To justify Plaintiff's termination, Defendants, and Defendant IBM, through its duly authorized agents and employees, falsely and maliciously alleged improper conduct on behalf of Plaintiff to other employees and co-workers, and otherwise made false statements concerning Plaintiff and her work, including but not limited to, the allegations that Plaintiff was hard to work with, rude, insubordinate, and did not follow company procedures.
Complaint ¶ 41. IBM contends that Schibursky's defamation claim should be dismissed for lack of specificity because it alleges nothing more than that "unspecified defendants made unspecified statements concerning plaintiff to unspecified third parties at unspecified times." Brief for Defendants at 15. Schibursky insists that her description of the allegedly defamatory statements is sufficient because it fairly apprises the defendants of the charges they are facing.
The court is cognizant of the generous standard governing dismissal of a claim. Nonetheless, a claim for defamation must be pled with a certain degree of specificity. Pinto v. Internationale Set, Inc., 650 F. Supp. 306, 309 (D.Minn.1986); Stock v. Heiner, 696 F. Supp. 1253, 1260 (D.Minn. 1988). The fact that Schibursky failed to recite the exact language spoken is not fatal to her defamation claim. Stock, 696 F. Supp. at 1260. At the very least, however, Schibursky must identify which defendants made false and defamatory statements. Corum, 628 F. Supp. at 716. This Schibursky has not done. Schibursky "failed to allege who made the allegedly libelous statements, to whom they were made, and where." Pinto, 650 F. Supp. at 309. The complaint does not notify any of the individual defendants of what defamatory remarks he or she allegedly made. Accordingly, the court concludes that Schibursky's complaint fails to set forth a cognizable claim for defamation.
Moreover, some of the general defamatory remarks alleged in the complaint would not be actionable even if they were pled with specificity. Whether a statement implies objective facts that may be defamatory is a question of law for the court to decide. Lund v. Chicago & Northwestern Transp. Co., 467 N.W.2d 366, 369 (Minn.Ct.App.1991). To be actionable, a defamatory statement must be specific and verifiable by reference to fact. Id. Even assuming that the defendants communicated to others that Schibursky was "hard to work with" or "rude," the *1182 statements relate to her personal traits and, as a matter of law, are too imprecise to be actionable. See Lund, 467 N.W.2d at 369 (memorandum posted in workplace which used terms "move ups," "shit heads," "brown nose" and "favoritism" not actionable although uncomplimentary); Lee v. Metropolitan Airport Comm'n, 428 N.W.2d 815, 821 (Minn.Ct.App.1988) (office gossip among co-workers describing plaintiff as "bitch," "fluffy" and flirtatious not actionable). The court holds that, as a matter of law, the alleged statements that Schibursky is "hard to work with" and "rude" are not actionable.
Looking beyond the complaint, the court finds that Schibursky has failed to provide any evidence to support her claim of defamation. Schibursky claims that:
"my managers from Administrative Services and some people in Personnel, began to create, solicit and circulate false rumors about me. These people encouraged my co-workers to come forward with false stories concerning my work, false statements regarding my ability to get along with others, and false stories that I had been insubordinate with both co-workers and superiors.
Schibursky Aff. ¶ 17. Schibursky cannot avoid summary judgment by resting on mere assertions, whether contained in the complaint or her affidavit.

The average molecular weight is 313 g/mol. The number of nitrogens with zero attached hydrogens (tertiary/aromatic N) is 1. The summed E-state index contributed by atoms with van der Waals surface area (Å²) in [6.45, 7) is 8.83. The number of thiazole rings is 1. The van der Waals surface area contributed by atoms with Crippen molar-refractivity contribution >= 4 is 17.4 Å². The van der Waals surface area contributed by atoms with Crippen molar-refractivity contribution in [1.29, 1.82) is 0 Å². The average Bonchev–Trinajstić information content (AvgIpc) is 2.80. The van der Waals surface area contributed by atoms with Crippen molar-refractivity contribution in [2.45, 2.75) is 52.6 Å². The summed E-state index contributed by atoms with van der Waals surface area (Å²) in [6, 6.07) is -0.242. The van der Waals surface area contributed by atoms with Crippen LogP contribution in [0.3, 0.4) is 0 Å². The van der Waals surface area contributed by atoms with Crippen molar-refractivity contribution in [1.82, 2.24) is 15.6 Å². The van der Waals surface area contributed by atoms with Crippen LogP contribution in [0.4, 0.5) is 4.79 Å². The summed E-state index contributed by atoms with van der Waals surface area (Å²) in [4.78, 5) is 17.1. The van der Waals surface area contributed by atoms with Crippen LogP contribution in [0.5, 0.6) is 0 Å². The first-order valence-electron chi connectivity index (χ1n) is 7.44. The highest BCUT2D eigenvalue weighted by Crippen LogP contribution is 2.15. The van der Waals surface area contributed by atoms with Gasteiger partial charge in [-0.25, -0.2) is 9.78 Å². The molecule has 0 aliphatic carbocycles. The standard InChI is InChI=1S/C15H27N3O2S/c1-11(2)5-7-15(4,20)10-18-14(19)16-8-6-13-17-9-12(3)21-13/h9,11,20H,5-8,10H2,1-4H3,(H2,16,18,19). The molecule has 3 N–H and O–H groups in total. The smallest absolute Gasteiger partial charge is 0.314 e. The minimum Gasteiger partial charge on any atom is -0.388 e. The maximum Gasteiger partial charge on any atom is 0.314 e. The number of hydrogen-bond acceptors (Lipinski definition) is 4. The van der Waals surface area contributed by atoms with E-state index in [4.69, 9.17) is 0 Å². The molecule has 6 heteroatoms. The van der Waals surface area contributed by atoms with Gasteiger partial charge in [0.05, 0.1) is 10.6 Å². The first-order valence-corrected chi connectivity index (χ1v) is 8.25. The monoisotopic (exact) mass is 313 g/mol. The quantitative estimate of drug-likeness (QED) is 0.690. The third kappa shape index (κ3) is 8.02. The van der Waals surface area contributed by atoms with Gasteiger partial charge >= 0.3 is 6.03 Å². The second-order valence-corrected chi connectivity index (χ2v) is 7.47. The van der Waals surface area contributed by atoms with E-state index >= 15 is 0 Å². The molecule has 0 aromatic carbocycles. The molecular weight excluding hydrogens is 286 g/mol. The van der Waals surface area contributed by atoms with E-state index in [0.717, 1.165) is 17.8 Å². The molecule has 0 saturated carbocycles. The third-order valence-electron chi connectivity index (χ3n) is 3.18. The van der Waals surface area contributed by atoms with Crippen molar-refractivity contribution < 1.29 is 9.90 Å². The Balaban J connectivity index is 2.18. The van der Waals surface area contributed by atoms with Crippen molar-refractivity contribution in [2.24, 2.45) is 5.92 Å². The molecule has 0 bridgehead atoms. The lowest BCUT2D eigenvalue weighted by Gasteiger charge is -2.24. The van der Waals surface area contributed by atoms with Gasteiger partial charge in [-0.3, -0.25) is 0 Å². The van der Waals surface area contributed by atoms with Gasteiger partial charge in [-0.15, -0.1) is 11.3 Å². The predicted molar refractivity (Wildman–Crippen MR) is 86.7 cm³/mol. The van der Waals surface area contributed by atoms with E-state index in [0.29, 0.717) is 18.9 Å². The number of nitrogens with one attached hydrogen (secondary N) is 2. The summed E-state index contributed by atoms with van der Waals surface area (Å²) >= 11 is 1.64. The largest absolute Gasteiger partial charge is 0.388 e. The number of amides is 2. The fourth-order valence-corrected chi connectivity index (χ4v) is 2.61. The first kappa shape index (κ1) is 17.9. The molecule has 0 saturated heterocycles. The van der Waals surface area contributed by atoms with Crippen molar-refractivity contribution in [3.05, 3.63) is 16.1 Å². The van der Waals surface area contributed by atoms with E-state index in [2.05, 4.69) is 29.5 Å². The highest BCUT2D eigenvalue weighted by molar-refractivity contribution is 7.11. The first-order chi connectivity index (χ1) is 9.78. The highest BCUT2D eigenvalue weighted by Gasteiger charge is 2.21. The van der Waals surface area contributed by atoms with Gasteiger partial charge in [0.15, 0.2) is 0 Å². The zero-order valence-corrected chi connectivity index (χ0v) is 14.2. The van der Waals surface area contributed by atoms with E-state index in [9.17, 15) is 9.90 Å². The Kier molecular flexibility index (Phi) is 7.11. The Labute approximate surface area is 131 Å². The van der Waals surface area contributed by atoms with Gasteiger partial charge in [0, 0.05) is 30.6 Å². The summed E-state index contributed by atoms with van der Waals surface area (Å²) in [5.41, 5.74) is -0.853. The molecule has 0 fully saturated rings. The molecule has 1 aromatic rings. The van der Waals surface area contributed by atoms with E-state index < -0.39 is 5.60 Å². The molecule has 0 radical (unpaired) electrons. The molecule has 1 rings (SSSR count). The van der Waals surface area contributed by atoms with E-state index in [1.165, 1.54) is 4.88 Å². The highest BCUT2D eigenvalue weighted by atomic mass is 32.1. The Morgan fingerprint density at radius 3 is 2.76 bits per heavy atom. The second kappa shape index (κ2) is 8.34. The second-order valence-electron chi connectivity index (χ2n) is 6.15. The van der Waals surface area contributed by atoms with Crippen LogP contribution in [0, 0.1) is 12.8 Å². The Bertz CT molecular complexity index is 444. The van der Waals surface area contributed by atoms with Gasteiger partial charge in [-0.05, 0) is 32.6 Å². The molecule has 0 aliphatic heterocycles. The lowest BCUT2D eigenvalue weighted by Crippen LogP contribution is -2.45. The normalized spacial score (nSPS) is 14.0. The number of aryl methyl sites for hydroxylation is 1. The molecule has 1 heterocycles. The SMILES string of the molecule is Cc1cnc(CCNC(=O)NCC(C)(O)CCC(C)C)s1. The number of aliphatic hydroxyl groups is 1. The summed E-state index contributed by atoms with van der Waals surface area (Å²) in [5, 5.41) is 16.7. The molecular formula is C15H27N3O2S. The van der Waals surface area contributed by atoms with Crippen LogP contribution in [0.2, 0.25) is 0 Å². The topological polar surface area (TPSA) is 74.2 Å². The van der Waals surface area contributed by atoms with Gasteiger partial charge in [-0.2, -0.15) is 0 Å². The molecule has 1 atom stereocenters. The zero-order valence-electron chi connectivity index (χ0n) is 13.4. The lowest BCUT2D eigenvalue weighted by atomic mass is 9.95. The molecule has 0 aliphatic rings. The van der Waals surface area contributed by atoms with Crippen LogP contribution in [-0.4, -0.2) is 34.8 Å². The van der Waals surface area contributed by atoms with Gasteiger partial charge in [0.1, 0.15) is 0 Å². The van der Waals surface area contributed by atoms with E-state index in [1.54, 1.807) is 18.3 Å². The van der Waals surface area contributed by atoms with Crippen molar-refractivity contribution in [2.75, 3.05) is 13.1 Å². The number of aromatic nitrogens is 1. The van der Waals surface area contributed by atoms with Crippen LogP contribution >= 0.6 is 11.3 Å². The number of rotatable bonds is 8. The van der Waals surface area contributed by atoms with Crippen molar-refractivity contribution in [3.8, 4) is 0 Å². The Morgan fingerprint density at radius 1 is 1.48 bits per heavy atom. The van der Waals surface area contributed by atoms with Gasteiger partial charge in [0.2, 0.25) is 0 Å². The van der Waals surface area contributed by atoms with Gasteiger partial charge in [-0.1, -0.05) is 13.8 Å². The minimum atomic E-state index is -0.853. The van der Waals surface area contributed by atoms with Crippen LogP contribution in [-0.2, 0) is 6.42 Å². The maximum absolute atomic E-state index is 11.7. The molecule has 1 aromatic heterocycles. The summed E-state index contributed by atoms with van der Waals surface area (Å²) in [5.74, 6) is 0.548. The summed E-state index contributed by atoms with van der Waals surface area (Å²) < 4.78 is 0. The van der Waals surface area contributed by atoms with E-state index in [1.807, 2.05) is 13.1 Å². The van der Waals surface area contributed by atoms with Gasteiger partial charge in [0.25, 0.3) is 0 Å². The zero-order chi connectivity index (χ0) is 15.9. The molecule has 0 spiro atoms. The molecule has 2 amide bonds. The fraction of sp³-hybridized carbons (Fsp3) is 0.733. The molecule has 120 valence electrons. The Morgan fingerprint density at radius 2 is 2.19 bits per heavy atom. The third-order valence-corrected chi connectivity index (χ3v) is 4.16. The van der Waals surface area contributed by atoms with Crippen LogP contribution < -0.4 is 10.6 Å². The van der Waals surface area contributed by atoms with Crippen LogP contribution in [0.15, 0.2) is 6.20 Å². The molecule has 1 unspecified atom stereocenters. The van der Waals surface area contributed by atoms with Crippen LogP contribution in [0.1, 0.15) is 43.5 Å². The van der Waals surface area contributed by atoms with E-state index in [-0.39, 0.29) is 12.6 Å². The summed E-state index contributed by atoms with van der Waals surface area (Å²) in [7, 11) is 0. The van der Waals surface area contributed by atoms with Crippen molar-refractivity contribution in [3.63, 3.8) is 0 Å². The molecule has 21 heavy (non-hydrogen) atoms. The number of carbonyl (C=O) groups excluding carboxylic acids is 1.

Schibursky relies heavily on an electronic mail letter dated April 4, 1989 and written by Masaaki Hirosue ("Hirosue") of IBM's Yamato, Japan Laboratory. See Brief for Plaintiff, Exhibit G at 3. In that letter, Hirosue praises the secretarial work Schibursky did for him while he was at IBM in Rochester, Minnesota. Hirosue also states that:
I heard a criticism on [Schibursky] from her peers while I was [in Rochester]. In the past, administrative manager came to see me asking for my observation about [Schibursky's] behavior, which always look for areas of improvement and sometimes very much in synch with peers criticism. So I nodded. But now I look back her work and support provided, these are very professional and efficient and effective. Sometimes her devotion to the work or to the boss or her persuasiveness might invite personal criticism from her peers. But those are very minor in comparison with her professional/effective support to me.
Schibursky insists that Hirosue's letter unequivocally shows that her managers defamed her by seeking false rumors about her. The court finds, however, that Hirosue's letter confirms that her peers complained about her. The letter makes clear that her managers asked if Hirosue agreed or disagreed with the criticism registered by Schibursky's co-workers. Hirosue's letter in no way indicates that Schibursky's managers solicited false information about her.
Other than Hirosue's letter, Schibursky provides no other evidence of any statements made by her managers to individuals either inside or outside the company. Schibursky has failed to present any facts to support a claim that the defendants directly defamed her. Schibursky's assertion that facts supporting her claim will be developed later or at trial is not enough to defeat summary judgment. In sum, Schibursky suspects and speculates that the defendants made defamatory statements about her, but mere suspicion and conjectural assertions are not enough to withstand a motion for summary judgment. See Roberts v. Browning, 610 F.2d 528, 532 (8th Cir. 1979); Corum, 628 F. Supp. at 717. Accordingly, the court grants the defendants' motion to dismiss Schibursky's claim for defamation and denies Schibursky's request to amend her defamation claim.